PARIS The Eiffel Tower lit up with the colours of the Belgian flag on Tuesday evening in a show of solidarity with Brussels after deadly attacks in the Belgian capital sent a shudder of recognition through Paris.
Islamic State claimed responsibility for the assaults on Brussels airport and a metro train earlier on Tuesday - a stark reminder of the shootings and suicide bombings which killed 130 people in Paris last November and which were also claimed by the militant Islamist group.
The blasts in Brussels occurred four days after the arrest in the Belgian capital of a suspected participant in the Paris attacks. Police in both capitals had been on alert for post-arrest reprisals.
"We are united," Paris Mayor Anne Hidalgo said in a tweet announcing the special Eiffel Tower illuminations.
A French official later said eight French nationals had been wounded, three of them seriously, in Tuesday's attacks.
As TV images showed a similar light show playing across the Brandenburg Gate in Berlin, at French President Francois Hollande's official residence, the French tricolour flew at half mast and Belgian flags stood at the main entrance.
In another show of solidarity, Rome lit up its famed Trevi Fountain and its city hall with the colours of the Belgian flag.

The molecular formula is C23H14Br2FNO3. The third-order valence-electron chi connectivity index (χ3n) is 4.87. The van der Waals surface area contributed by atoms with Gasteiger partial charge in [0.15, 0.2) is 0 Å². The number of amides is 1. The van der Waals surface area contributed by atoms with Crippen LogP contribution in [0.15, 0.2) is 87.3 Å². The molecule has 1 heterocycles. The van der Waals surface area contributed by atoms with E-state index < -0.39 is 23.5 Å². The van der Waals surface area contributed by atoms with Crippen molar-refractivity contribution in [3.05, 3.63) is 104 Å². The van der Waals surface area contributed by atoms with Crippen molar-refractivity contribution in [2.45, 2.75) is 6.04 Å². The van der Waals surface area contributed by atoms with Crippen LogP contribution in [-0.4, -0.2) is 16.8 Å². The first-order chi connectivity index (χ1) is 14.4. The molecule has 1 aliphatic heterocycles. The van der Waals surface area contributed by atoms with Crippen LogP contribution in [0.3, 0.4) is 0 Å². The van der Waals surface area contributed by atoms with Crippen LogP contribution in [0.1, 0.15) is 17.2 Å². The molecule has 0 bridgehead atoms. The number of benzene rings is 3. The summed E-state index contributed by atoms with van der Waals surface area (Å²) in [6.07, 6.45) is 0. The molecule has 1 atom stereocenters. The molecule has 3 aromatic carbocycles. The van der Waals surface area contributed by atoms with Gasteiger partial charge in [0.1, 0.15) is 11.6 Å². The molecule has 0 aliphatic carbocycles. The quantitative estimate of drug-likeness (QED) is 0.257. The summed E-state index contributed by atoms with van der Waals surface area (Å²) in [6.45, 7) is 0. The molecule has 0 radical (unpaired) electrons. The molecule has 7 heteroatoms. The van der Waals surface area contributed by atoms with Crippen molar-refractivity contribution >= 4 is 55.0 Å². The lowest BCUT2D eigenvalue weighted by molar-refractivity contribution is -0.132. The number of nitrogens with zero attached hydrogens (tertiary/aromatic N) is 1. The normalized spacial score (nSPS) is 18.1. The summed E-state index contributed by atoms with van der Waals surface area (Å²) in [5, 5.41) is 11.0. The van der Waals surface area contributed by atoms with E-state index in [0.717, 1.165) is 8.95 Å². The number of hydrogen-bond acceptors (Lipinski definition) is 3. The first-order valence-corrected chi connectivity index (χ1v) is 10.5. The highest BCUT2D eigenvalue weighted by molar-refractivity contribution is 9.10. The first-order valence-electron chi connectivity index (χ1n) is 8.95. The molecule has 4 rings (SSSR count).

"There is no security in Europe any more," said Samira, a 42 year-old social worker in Paris. "It's very worrying."
The front page of Le Monde daily bore a cartoon depicting a person draped in the French flag with an arm around another wearing the black, yellow and red national colours of Belgium, with the dates November 13 and March 22 inscribed underneath.
HEAVY POLICE PRESENCE
The Gare du Nord station in Paris swarmed with police, its Brussels-bound Thalys trains - on which a gunman was disarmed last year - stuck at platforms since the morning.
Yeng Yi, 25, a Chinese student based in Barcelona, was among those affected by the train cancellations.
"I'm terrified by what happened ... Maybe I'll go back to Barcelona," she said.
Others were more sanguine.
"We're not worried," said Kerstin Ruffert from Duesseldorf, Germany, travelling around Europe with her husband and their two daughters. "It could happen anywhere in Europe, so we won't change our travel plans."
Hoteliers in Paris, the world's most visited city, were jittery. Hit hard by the November killings, they have been hoping for an upturn linked to the Euro 2016 football tournament that starts in June.
Figures from specialist consultants MKG Group put annual revenue per room down 13 percent in 2016 to date, with last year's attacks blamed for much of the drop.
"The Brussels attacks are of course really bad news for the industry, which has been under pressure since January 2015," said Georges Panayotis, MKG Group President.
(Additional reporting by Jean-Baptiste Vey, Matthias Blamont, John Irish and Pascale Denis; Writing by Andrew Callus; Editing by Michel Rose and Gareth Jones)
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